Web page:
June 24, 2024

Salmonella Outbreak at Schmidt Farm in Oregon

A Salmonella food poisoning outbreak linked to hazelnuts sold at Schmidt Farm and Nursery along Oregon Route 18 has been announced by the Oregon Health Authority Public Health Division and the Oregon Department of Agriculture.  Officials are telling consumers who purchased the nuts there to throw them away immediately.


Dr. Paul Cieslak, medical director of the Public Health Division’s Acute and Communicable Disease Prevention Section said in a statement, “people who have hazelnuts from the farm stand at Schmidt Farm and Nursery should toss them out right away.”

Five people are sick with the outbreak strain of Salmonella Typhimurium. The illnesses began between October 15 and December 13, 2016. When interviewed, three of those sickened said they bought hazelnuts from the Schmidt Farm and Nursery stand in McMinnville. The fourth ate hazelnuts from an unlabeled bag of partially shelled nuts. A fifth case was linked to the other four after testing positive for the same Salmonella strain.

Tests performed on nuts purchased at the farm identified the outbreak string of Salmonella. All of those sickened were adults. None were hospitalized and all have recovered.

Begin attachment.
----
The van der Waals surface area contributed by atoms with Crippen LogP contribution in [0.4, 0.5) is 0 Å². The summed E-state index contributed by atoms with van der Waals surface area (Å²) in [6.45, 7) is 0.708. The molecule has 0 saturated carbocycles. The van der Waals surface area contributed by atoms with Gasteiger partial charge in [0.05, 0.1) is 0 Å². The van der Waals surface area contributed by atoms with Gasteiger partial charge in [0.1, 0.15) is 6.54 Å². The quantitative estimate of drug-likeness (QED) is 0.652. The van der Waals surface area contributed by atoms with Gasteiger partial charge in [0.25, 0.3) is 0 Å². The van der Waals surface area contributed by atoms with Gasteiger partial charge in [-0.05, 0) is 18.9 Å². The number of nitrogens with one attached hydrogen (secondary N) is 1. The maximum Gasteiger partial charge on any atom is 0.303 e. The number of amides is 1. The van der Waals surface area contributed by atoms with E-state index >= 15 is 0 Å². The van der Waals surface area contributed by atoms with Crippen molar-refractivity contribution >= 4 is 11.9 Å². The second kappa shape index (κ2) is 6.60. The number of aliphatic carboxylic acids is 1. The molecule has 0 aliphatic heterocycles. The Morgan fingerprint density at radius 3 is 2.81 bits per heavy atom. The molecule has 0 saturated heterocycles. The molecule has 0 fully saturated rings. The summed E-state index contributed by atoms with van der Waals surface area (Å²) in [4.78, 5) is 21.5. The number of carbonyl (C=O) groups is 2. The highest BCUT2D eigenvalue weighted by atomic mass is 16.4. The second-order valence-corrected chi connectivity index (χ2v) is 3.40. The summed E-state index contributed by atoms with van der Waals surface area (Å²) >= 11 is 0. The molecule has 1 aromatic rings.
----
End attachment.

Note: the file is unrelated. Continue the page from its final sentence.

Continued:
Schmidt Farm and Nursery sells most of its hazelnuts though wholesalers. Stephanie Page, the agriculture department’s director of food safety and animal services said, “wholesalers have steps in place that kill any Salmonella on the hazelnuts they handle before the nuts reach consumers. To date, we have no indication there were any issues with this part of the process. The concern in this case is with hazelnuts bought at the farm stand.”

The symptoms of a Salmonella infection include diarrhea that may be bloody, abdominal cramps, nausea, fever, and vomiting. Most people get sick 12 to 72 hours after exposure to the pathogenic bacteria. And most people recover without medical care, but some do get so sick they must be hospitalized.

Raw or undercooked poultry, meats, and eggs are the most common vehicles of the Salmonella bacteria. Any foods sold on a farm can be contaminated when the food is exposed to feces from an animal carrying the bacteria or to its environment.

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